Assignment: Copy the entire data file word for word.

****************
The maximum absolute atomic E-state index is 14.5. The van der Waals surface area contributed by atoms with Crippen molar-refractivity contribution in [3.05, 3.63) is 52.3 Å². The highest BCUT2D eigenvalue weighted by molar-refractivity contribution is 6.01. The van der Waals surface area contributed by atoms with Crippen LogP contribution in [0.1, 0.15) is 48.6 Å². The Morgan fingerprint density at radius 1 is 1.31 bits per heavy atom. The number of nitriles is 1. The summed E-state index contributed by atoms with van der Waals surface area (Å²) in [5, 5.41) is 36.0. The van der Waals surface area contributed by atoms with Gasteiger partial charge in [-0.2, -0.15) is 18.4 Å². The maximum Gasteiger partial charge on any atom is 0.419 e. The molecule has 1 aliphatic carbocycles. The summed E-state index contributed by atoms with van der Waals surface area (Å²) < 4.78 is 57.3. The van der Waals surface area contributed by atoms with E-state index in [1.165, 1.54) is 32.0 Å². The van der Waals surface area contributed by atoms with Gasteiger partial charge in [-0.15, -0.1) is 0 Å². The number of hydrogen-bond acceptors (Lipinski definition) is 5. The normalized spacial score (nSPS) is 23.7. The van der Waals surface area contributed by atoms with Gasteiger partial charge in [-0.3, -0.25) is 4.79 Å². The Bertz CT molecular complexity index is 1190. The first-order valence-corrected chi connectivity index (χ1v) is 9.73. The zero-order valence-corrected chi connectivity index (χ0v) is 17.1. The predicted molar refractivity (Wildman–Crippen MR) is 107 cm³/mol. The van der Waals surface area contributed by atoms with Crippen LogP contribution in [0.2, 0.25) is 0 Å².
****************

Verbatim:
The maximum absolute atomic E-state index is 14.5. The van der Waals surface area contributed by atoms with Crippen molar-refractivity contribution in [3.05, 3.63) is 52.3 Å². The highest BCUT2D eigenvalue weighted by molar-refractivity contribution is 6.01. The van der Waals surface area contributed by atoms with Crippen LogP contribution in [0.1, 0.15) is 48.6 Å². The Morgan fingerprint density at radius 1 is 1.31 bits per heavy atom. The number of nitriles is 1. The summed E-state index contributed by atoms with van der Waals surface area (Å²) in [5, 5.41) is 36.0. The van der Waals surface area contributed by atoms with Gasteiger partial charge in [-0.2, -0.15) is 18.4 Å². The maximum Gasteiger partial charge on any atom is 0.419 e. The molecule has 1 aliphatic carbocycles. The summed E-state index contributed by atoms with van der Waals surface area (Å²) < 4.78 is 57.3. The van der Waals surface area contributed by atoms with E-state index in [1.165, 1.54) is 32.0 Å². The van der Waals surface area contributed by atoms with Gasteiger partial charge in [-0.15, -0.1) is 0 Å². The number of hydrogen-bond acceptors (Lipinski definition) is 5. The normalized spacial score (nSPS) is 23.7. The van der Waals surface area contributed by atoms with Gasteiger partial charge in [-0.3, -0.25) is 4.79 Å². The Bertz CT molecular complexity index is 1190. The first-order valence-corrected chi connectivity index (χ1v) is 9.73. The zero-order valence-corrected chi connectivity index (χ0v) is 17.1. The predicted molar refractivity (Wildman–Crippen MR) is 107 cm³/mol. The van der Waals surface area contributed by atoms with Crippen LogP contribution in [0.2, 0.25) is 0 Å².